Explain the three primary project identification and selection phase activities. Who should make the decisions about project approval in a business organization? What information is important to the decision? Project identification and selection consists of three primary activities: identifying potential development projects, classifying and ranking projects, and selecting projects for development. Identifying potential development projects is a process that can be performed by a key member in top management, a steering committee, the head of a requesting committee, the development group or IS manager.

Projects by top management reflect broader needs of the organization since there is an understanding of overall business. Projects identified by a top management or steering committee are referred to as coming from a top-down source. Projects designed by individual mangers or the IS group are more focused on the needs rather than a broader scope; projects stemming from managers, or business units are referred to as a bottom-up source. Top-down and bottom-up initiatives are used in identifying and selecting projects, it will vary on the scope and needs of the project.

Classifying and ranking projects can be performed by top management, a steering committee, business units, or the IS development group. The project requirements will vary by the organization administering it, one group may choose to meet monthly, whereas another chooses to meet quarterly. Meetings typically consist of reviewing ongoing projects as well as new project requests. Selecting projects for development is the final activity in the project identification and selection phase.

Since the criteria for a project can change at any time, numerous factors must be considered when selecting a project; perceived needs of the organization, existing systems and ongoing projects, resource availability, evaluation criteria, current business conditions, and perspectives of the decision makers. Projects can be accepted or rejected which means funding is allocated or the project will no longer be considered for development. A project can be returned to the original requesters who are told to develop or purchase the requested system themselves.

Also, the requesters of a project may be asked to modify or resubmit their request after making suggested changes or clarifications. Due to the process of incremental commitment a selected project does not necessarily result in a working product. After each subsequent SDLC activity, the members of the project team will reassess the project. This reassessment will entail a more detailed understanding of the system’s costs, benefits, and risks to determine if the project was a worthy as it was thought to be.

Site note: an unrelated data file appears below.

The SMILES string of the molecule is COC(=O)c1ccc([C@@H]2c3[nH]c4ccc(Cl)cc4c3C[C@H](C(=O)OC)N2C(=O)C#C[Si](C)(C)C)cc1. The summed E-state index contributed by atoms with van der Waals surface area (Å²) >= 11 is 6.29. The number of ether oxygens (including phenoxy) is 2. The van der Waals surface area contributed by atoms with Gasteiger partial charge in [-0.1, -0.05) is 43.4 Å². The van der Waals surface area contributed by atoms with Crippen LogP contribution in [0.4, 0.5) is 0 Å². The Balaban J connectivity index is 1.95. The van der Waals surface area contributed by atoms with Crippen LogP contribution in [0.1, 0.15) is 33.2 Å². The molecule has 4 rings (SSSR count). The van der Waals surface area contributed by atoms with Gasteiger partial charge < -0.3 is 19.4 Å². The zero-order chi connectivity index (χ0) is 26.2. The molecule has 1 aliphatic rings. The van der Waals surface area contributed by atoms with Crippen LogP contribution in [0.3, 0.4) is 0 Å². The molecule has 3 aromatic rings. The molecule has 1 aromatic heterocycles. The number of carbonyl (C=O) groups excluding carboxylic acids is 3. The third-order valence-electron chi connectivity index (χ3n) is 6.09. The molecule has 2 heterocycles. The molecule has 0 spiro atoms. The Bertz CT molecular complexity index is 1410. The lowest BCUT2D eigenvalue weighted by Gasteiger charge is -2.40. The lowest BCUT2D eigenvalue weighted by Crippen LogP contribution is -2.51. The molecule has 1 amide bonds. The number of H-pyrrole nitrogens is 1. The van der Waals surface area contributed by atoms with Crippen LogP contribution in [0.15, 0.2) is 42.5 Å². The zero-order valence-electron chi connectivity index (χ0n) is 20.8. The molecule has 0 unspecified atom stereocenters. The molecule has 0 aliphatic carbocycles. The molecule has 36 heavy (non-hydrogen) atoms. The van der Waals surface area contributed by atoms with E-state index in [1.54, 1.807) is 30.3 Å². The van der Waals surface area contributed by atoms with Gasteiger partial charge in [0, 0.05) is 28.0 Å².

How should a project team determine system requirements? What are common sources of requirements? What are the limitations for each? In addition, discuss four types of documents that would be helpful in determining future system requirements. During requirements and determination analysts gather information on what the system should do from as many sources as possible. Sources include users of the current system, reports, forms, and procedures. All of the requirements are carefully documented and made ready for structuring.

Structuring includes taking the system requirements during determination and ordering them into tables, diagrams, and other formats that make it easier to translate into technical systems specifications. Some examples of requirement determination include, impertinence, impartiality, relaxing of constraints, attention to details, and reframing. Impertinence is questioning everything. Are all transactions processed the same way? Could anyone be charged something other than standard price? Will employees be allowed or encouraged to work for more than one department? Impartiality is finding the best solution to a business problem or opportunity.

All issues must be considered to try to find the best organizational solution. Relaxing of constraints, assuming anything is possible and eliminates the infeasible. Organizations change and all policies and rules should be evaluated. Attention to details, everything must fit into place. If one element is out of place, the whole system will fail. Reframing, looking at the process in a new way. It is easy to assume the project will be the same or similar, but this assumption can lead to failed systems. Constantly challenging yourself will prove beneficial in this process.